What does the Bible say is God’s ideal love relationship?

Dr. David Lamb: Scripture is pretty clear that the ideal for marriage set up by God at creation is one man, one woman, together, forever (Gen. 2:18-25). God brought the first man and the first woman together because it wasn’t good to be alone. The animals, as great as they were (dogs are man’s best friend, right?), didn’t really provide the necessary partnership. So, the husband and wife leave their parents, cling to each other, and, in a mysterious and supernatural manner, become one flesh, not to be separated. Ultimately however, the Bible’s ideal love relationship is that of God towards humans, revealed most profoundly in Jesus’ incarnation, his life of servanthood, and his sacrificial death for sinners.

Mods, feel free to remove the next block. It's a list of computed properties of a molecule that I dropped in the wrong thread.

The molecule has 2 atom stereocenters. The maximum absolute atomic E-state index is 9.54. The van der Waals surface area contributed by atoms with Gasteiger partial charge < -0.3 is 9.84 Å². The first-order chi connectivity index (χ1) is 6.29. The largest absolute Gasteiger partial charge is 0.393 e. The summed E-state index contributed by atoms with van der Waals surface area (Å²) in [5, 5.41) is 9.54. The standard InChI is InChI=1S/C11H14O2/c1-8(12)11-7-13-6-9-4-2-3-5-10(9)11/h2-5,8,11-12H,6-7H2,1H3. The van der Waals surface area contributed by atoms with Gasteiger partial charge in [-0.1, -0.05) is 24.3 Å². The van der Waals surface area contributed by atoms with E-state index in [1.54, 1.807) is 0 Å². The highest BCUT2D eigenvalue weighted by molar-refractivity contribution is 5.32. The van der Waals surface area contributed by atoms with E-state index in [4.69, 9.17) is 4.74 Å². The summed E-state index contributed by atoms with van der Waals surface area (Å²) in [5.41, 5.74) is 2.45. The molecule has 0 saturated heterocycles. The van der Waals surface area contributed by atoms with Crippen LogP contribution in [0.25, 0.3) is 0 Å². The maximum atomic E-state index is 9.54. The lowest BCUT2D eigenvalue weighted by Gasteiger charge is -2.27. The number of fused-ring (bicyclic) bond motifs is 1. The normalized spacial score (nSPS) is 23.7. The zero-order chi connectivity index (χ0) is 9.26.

What aberrant sexual behavior does the Bible regulate and why doesn’t it prohibit it altogether?

Dr. David Lamb: The Bible clearly prohibits prostitution (Lev. 19:29; 21:9; Deut. 23:17), rape and adultery (Deut. 22:22-29), homosexual behavior (Lev. 18:22; 20:13), and incest (Lev. 18:6-18; 20:11-21). I have chapters on each of these topics in Prostitutes and Polygamists.

The problem really is polygamy, which biblically may involve multiple wives, or a combination of wives and concubines (who are essentially slave wives). What’s problematic is that there are so many biblical polygamists, including Abraham, Jacob, Gideon, David, and Solomon (who had 700 wives and 300 concubines! 1 Kings 11:3), and the text doesn’t seem to condemn any of their polygamous marriages. But just because a behavior is not condemned doesn’t mean it’s affirmed. An absence of condemnation, does not constitute an affirmation.